Linac Coherent Light Source (LCLS)
Menlo Park, Calif. — Researchers using the Linac Coherent Light Source (LCLS) at the U.S. Department of Energy’s (DOE) SLAC National Accelerator Laboratory have found a way to strip most of the electrons from xenon atoms, creating a “supercharged,” strongly positive state at energies previously thought too low.
An international team of researchers has used SLAC’s Linac Coherent Light Source (LCLS) to discover never-before-seen behavior by electrons in complex materials with extraordinary properties.
Scientists have found a way to distort the atomic arrangement and change the magnetic properties of an important class of electronic materials with ultra-short pulses of terahertz (mid-infrared) laser light without heating the material up. While the achievement is currently of purely scientific interest, the researchers say this new approach control could ultimately lead to extremely fast, low-energy, non-volatile computer memory chips or data-switching devices.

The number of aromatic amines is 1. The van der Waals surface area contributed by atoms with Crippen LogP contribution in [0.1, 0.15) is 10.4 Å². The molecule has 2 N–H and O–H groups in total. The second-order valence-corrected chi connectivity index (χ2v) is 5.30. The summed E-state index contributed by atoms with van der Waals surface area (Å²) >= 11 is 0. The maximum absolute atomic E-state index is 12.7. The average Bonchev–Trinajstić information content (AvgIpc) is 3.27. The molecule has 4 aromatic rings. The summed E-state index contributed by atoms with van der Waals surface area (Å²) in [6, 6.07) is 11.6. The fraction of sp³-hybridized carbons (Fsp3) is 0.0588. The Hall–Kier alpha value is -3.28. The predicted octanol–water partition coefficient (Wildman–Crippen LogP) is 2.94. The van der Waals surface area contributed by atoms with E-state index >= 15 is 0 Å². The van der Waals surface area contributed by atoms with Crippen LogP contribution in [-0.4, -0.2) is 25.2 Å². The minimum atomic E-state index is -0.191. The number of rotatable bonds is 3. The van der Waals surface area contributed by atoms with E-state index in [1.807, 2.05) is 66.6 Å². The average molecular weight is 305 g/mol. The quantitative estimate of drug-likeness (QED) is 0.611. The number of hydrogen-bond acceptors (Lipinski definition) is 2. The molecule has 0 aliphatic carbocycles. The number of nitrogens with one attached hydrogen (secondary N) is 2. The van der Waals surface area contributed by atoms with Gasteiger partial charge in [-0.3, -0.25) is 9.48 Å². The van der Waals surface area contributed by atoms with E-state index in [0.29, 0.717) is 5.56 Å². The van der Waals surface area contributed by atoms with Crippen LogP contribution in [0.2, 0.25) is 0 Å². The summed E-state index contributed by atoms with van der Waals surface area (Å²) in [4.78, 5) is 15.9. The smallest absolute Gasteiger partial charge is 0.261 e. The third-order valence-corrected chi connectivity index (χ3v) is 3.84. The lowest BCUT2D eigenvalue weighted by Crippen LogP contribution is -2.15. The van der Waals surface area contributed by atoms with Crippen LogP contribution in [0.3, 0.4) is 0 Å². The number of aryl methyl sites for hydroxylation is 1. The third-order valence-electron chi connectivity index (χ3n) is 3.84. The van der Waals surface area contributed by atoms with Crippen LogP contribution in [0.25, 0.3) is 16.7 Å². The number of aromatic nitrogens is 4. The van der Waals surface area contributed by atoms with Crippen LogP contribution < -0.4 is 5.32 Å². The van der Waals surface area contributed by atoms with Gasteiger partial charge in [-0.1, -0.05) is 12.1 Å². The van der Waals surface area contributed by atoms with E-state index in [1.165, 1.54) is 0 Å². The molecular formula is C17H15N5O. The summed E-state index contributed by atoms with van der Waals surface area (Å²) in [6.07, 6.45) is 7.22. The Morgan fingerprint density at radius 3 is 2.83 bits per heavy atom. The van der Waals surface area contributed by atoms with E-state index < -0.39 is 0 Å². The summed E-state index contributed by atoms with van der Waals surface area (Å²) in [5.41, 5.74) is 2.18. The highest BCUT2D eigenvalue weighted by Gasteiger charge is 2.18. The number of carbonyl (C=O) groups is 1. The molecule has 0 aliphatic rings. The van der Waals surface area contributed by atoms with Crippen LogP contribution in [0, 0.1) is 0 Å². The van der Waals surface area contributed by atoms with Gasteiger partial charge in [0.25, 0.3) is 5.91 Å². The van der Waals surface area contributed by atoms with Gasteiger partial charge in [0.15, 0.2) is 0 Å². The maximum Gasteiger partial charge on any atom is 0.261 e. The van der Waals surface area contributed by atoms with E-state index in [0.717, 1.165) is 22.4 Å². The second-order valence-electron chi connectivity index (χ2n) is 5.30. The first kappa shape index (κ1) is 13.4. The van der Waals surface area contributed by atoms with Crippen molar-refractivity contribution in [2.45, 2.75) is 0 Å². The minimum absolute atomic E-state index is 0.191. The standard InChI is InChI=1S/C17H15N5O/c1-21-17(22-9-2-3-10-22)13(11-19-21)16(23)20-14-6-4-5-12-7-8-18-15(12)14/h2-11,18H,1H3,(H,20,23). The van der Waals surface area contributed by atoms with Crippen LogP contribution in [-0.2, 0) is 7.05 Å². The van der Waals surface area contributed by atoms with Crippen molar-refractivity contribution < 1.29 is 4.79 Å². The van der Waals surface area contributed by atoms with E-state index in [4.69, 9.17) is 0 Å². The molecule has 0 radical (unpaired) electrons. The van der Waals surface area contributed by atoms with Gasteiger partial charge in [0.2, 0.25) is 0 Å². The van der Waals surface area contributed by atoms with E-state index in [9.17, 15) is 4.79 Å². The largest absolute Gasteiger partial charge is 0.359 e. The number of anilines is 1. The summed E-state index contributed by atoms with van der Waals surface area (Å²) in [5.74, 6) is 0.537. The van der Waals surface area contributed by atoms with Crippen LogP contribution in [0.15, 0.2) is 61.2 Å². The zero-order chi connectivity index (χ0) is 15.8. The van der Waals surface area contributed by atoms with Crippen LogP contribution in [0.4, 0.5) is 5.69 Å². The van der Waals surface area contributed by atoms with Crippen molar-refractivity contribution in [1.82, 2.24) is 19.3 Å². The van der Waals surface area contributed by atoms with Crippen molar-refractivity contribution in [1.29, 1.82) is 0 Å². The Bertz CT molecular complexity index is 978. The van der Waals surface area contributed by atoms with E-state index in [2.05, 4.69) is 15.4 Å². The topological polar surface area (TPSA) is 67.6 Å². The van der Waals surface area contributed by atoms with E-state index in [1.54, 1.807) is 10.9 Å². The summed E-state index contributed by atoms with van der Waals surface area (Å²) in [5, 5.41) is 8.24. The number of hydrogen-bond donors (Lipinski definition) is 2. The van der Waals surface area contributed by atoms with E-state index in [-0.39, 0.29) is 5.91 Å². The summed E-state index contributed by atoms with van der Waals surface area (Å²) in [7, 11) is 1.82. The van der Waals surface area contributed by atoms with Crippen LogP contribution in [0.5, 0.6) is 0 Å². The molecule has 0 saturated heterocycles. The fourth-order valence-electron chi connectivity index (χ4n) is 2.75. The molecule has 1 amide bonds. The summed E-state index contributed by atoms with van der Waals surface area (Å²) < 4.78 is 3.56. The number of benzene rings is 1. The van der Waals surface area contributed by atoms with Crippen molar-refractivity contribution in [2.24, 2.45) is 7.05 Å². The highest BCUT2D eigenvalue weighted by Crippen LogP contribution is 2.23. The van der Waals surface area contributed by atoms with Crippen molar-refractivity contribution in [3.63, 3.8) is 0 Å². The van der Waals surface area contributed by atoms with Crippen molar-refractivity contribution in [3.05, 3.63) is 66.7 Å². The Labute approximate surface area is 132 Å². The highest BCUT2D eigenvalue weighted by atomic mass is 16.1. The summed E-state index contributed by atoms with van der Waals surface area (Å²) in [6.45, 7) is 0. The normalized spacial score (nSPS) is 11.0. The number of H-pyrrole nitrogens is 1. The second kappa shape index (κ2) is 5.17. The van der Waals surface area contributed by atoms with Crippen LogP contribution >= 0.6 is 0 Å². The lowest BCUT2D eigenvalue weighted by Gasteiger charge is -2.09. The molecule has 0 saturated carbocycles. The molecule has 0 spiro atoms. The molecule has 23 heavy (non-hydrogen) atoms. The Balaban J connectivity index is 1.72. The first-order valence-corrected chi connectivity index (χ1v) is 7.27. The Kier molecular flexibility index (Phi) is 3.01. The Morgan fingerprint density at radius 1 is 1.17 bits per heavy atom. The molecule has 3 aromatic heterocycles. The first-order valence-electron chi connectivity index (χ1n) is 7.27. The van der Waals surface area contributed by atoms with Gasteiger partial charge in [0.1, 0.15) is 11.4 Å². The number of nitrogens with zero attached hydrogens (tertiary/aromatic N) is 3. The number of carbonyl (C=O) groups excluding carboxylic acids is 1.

The Department of Energy has approved a preliminary budget, schedule and design plans for the LCLS-II project, an expansion of SLAC’s Linac Coherent Light Source. This approval, known as “Critical Decision 1” (CD-1), sets the stage for the development of a more detailed engineering plan for the project.